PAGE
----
Tuesday, December 4, 2012


The term "finding your own voice" comes up in the arts generally and in particularly visual arts from time to time.
One of the many challenges of a painter (I talk about painting mainly on this blog because I'm a painter and this is my blog. ) is to develop their own look, their own style. Their own voice.

With so much fantastic art available to view both physically as well as on the internet, it is not only overwhelming visually, but can be quite intimidating.

Painting something better than fantastic? That seems to be the internal goal as well as internal conflict.
How to wow myself as well as others.

Aside from the goal of selling art, ( Selling art is an entirely different conversation better left to another time.) being true to ones own voice and finding that voice is difficult at best.
(salvador dali)

One subject, many renditions might be considered the goal. As an artist, there are finite "subjects" but the way and style of rendering the subject makes us stand out as individual. Abstraction is one of the best "thumbprints" I can think of when I think of original paintings.

(jasper johns)

In days of yor, (always trying to work that into a sentence) there was something called a 'Salon'.
Using the time of the impressionists as an example, artists would join together at one location, with one subject, say a figure (human model) and each artist would paint or sketch the figure his or her own way, in their own style. One subject, many "voices"

From personal experience, of artists finding their own voice, I sometimes wonder if there was much conflict from this practice. When do two artists voices come too close to "sounding" or looking the same?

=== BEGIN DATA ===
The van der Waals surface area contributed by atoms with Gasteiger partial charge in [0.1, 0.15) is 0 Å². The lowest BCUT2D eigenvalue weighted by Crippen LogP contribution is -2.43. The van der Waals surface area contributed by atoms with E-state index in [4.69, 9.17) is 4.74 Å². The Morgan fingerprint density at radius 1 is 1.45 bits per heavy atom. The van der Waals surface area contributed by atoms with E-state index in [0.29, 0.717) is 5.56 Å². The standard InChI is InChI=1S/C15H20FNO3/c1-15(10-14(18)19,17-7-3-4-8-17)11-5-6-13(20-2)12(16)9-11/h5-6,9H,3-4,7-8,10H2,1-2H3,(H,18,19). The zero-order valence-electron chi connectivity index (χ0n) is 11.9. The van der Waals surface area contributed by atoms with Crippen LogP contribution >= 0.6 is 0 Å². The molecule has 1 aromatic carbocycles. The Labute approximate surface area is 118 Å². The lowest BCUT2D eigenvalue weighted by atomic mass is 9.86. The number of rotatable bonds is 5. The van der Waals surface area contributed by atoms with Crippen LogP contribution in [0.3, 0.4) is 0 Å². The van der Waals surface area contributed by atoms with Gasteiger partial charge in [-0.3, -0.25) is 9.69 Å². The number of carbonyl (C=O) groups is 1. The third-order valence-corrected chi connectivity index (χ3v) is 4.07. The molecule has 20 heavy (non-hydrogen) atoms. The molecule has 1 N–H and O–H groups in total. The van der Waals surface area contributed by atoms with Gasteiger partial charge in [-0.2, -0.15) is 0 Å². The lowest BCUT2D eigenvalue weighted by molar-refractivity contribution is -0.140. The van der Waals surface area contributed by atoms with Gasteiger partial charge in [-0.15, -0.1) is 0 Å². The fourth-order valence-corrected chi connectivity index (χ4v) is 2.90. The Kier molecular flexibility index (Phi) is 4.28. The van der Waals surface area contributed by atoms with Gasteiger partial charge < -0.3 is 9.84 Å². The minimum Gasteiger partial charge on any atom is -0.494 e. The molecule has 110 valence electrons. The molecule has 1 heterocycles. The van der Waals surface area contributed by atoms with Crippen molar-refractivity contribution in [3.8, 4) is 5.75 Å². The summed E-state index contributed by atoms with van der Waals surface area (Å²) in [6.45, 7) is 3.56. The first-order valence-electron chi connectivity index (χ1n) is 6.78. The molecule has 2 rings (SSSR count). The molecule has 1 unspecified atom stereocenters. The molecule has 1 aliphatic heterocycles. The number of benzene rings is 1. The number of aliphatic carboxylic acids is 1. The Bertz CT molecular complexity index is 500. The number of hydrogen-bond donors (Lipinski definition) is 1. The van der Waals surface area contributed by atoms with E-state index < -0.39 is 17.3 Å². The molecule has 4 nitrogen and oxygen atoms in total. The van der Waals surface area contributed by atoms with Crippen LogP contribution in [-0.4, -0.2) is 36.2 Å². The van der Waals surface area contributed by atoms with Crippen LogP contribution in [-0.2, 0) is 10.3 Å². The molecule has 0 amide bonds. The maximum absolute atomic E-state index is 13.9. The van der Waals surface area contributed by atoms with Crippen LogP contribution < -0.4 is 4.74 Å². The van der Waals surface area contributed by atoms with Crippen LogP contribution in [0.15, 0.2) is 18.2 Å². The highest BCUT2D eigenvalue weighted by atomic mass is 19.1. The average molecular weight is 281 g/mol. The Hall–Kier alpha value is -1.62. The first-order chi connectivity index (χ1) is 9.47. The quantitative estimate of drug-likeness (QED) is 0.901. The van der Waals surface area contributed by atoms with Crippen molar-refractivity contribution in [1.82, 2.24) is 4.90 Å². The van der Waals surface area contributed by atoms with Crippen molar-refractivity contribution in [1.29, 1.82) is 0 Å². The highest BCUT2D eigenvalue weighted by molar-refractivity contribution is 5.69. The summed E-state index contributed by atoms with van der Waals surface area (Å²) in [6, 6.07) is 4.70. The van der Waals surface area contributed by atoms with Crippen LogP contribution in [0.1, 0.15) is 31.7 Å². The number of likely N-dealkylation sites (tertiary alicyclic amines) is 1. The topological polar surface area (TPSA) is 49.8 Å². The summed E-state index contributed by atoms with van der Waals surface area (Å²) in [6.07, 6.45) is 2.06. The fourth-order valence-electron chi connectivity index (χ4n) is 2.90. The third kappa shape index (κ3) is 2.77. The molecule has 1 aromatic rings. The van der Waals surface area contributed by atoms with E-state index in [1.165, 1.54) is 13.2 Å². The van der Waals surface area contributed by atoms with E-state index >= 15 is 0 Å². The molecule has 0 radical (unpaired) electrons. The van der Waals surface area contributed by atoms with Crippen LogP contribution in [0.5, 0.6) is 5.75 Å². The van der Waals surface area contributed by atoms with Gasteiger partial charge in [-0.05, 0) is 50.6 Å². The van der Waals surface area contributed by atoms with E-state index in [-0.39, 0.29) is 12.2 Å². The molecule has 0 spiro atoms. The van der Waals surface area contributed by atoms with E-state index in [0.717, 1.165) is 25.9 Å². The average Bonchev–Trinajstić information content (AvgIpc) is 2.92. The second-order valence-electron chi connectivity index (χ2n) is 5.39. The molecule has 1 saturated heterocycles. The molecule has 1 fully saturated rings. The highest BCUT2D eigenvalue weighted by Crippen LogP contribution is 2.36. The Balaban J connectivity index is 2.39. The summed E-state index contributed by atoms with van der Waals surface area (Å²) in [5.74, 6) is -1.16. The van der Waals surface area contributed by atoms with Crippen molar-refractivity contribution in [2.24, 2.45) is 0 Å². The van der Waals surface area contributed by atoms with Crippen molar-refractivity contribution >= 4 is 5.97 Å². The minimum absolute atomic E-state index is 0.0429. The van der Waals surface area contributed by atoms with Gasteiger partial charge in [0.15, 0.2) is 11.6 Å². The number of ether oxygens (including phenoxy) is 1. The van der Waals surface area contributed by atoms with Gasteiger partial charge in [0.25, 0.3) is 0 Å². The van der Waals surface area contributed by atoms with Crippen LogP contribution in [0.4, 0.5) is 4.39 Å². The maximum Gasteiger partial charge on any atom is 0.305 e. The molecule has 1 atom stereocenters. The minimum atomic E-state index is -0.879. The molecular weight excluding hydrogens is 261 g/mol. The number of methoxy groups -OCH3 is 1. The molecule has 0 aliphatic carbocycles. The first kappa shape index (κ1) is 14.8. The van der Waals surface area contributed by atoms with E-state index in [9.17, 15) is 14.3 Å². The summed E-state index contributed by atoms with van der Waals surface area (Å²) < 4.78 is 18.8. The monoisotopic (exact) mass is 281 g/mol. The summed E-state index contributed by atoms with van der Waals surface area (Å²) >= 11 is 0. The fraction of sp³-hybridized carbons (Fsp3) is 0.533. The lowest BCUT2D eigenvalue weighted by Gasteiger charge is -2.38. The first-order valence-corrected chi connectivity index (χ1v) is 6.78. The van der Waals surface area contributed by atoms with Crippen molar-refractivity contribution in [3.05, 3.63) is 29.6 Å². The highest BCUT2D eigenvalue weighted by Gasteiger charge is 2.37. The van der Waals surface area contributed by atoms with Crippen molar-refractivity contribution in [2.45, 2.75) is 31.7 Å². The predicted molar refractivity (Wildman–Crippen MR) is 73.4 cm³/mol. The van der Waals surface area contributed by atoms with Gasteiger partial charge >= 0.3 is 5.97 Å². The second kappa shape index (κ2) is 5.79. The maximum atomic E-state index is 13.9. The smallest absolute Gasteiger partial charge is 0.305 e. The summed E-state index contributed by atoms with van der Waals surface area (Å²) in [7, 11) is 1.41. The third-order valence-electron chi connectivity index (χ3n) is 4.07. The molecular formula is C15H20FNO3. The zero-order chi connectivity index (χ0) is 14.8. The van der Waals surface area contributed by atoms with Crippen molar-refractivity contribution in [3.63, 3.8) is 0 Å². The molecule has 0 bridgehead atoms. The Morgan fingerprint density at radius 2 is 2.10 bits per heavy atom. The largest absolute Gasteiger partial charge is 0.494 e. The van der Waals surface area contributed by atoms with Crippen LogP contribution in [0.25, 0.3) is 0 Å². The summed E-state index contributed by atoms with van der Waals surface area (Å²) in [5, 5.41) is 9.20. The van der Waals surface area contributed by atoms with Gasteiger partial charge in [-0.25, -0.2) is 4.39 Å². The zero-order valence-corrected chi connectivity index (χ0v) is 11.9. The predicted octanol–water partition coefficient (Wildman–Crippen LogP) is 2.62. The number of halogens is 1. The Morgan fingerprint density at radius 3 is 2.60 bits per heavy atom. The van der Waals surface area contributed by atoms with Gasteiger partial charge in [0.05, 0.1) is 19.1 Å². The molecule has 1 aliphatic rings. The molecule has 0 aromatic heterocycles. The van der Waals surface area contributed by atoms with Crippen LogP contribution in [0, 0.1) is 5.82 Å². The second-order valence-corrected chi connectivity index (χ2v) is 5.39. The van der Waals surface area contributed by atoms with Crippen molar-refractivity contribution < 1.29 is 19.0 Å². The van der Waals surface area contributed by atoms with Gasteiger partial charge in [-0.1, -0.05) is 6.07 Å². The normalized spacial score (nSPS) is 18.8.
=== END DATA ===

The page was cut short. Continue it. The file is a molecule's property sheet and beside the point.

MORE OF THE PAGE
We are all inspired by images we see, books, photographs, visits to museums, access to the world through our computers. Images are "borrowed" all of the time, sometimes copied in the name of inspiration, but its the artists choice wether the final result is considered inspired by or seen as a copy of some other work.

(marc chagall)
In my own art, I spend a huge amount of time in my head and on paper working out ideas and compositions. I'm constantly inspired by the agricultural surroundings of the valley, so I never lack for subject.  Through the practice of art, literally, in the studio working things out for myself, playing with color combinations, the way medium work with each other,  experimenting with  technique, painting at different times of day to see the effect of light, how paint responds on various surfaces. These are only a few examples of how a painter finds their own voice. 

Then applies that voice to the subject.

(gustav klimpt)

How I depict the subject is my "voice"

Find yours.


  1. WOW !
    For a moment I thought I was in class......
    An exelent post ![ exelent should be spelled that way ]

  2. Really love and enjoy visiting your blog. It is inspiring.

    Debra F. from NC

  3. Anon, hope my class time wasn't too preachy and Debra F., thanks so much for the comment. Hope you come back soon!

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